NEW YORK Oil prices dropped below $129 a barrel Tuesday, falling sharply on a growing sense that soaring gas and oil prices have cut demand for fuel during the normally busy summer driving season. At the pump, meanwhile, retail gasoline prices rose, but only slightly, leading to renewed speculation that gas may follow the normal seasonal pattern of peaking around Memorial Day and then declining over the summer.
Although Energy Department data showing demand for gasoline over the Memorial Day holiday period won't be released until next week, Tom Kloza, publisher and chief oil analyst at the Oil Price Information Service in Wall, N.J., said "it definitely was lower than (previous) Memorial Day weekends."
Tuesday's oil price decline was notable in that it came in the face of news of supply problems in Mexico and Nigeria that could have driven oil prices higher. That's an indication that demand concerns are weighing on the market, giving investors reason to pull back from record high oil prices set last week, said Stephen Schork, an analyst and trader in Villanova, Pa.
"I would be surprised to see that the (demand) numbers were stronger ... than had been anticipated," Schork said.
Light, sweet crude for July delivery fell $3.34 to settle at $128.85 a barrel on the New York Mercantile Exchange, but fell as low as $128.18 in after-hours electronic trading. It was oil's biggest one-day decline since March 31. Prices peaked at $135.09 a barrel Thursday.
Last week's surge in oil prices drove gasoline prices sharply higher just before the long Memorial Day holiday weekend. But those increases appear to be tapering off. The average national price of a gallon of regular gas rose only 0.1 cent overnight to a record $3.937, according to a survey of stations by AAA and the Oil Price Information Service.
"I think that we're going to see that that is the peak or very close to it," said Michael Lynch, president of Strategic Energy & Economic Research Inc. in Winchester, Mass.
Lynch thinks energy investors are selling on recent data showing that Americans are driving less due to high prices including weekly Energy Department reports that demand for gasoline is falling, a Federal Highway Administration report showing Americans drove fewer miles in March and a AAA survey released before Memorial Day predicting that fewer people would hit the road over the long weekend.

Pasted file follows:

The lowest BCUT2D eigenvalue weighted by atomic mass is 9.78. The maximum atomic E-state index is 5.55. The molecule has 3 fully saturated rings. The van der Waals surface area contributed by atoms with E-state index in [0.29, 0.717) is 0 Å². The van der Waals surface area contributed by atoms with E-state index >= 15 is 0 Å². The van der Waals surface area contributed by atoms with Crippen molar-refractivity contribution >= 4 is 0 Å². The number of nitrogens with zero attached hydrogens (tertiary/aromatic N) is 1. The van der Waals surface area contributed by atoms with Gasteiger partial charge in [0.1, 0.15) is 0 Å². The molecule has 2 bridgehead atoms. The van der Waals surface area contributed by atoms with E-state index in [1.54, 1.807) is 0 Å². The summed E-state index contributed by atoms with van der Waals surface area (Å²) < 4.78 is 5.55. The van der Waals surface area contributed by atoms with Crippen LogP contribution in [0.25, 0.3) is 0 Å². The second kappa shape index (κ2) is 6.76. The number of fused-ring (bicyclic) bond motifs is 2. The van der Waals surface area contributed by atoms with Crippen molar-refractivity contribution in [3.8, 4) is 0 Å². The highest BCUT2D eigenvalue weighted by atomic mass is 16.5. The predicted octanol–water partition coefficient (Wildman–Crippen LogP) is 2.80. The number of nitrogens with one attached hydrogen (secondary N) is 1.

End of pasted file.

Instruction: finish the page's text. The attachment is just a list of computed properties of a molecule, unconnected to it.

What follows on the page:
"If present trends continue, we could be heading for the first annual drop in gasoline consumption in some 17 years," said Edward Meir, an analyst at MF Global UK Ltd., in a research note.
If oil prices continue to fall, gas prices may not reach $4 on a national basis as some analysts have predicted. Still, prices are already above $4 in many parts of the country, and average more than $4 in 11 states and the District of Columbia.
Diesel prices also rose slightly Tuesday to a new record national average of $4.768 a gallon, according to AAA and the Oil Price Information Service. High diesel prices are part of the reason prices for consumer goods and food are rising.
Oil prices were also pressured Tuesday by the dollar, which gained ground against the euro. Investors who buy commodities such as oil as a hedge against inflation when the dollar falls tend to sell when the greenback strengthens. Also, a rising dollar makes oil more expensive to investors overseas.
Investors shrugged off a number of events that could have sent oil prices higher, including reports that crude oil production in Mexico fell by 13 percent in April compared to the previous year, the temporary shutdown of a North Sea oil platform and the latest in a spate of oil-pipeline bombings in Nigeria.
In other Nymex trading Tuesday, June gasoline futures fell 1.3 cents to settle at $3.383 a gallon, and June heating oil futures fell 6.64 cents to settle at $3.7992 a gallon. June natural gas futures fell 5.6 cents to settle at $11.801 per 1,000 cubic feet.
In London, July Brent crude futures fell $4.06 to settle at $128.31 a barrel on the ICE Futures exchange.
Associated Press Writer George Jahn, in Vienna, Austria, and AP Business Writer Thomas Hogue, in Bangkok, Thailand, contributed to this report.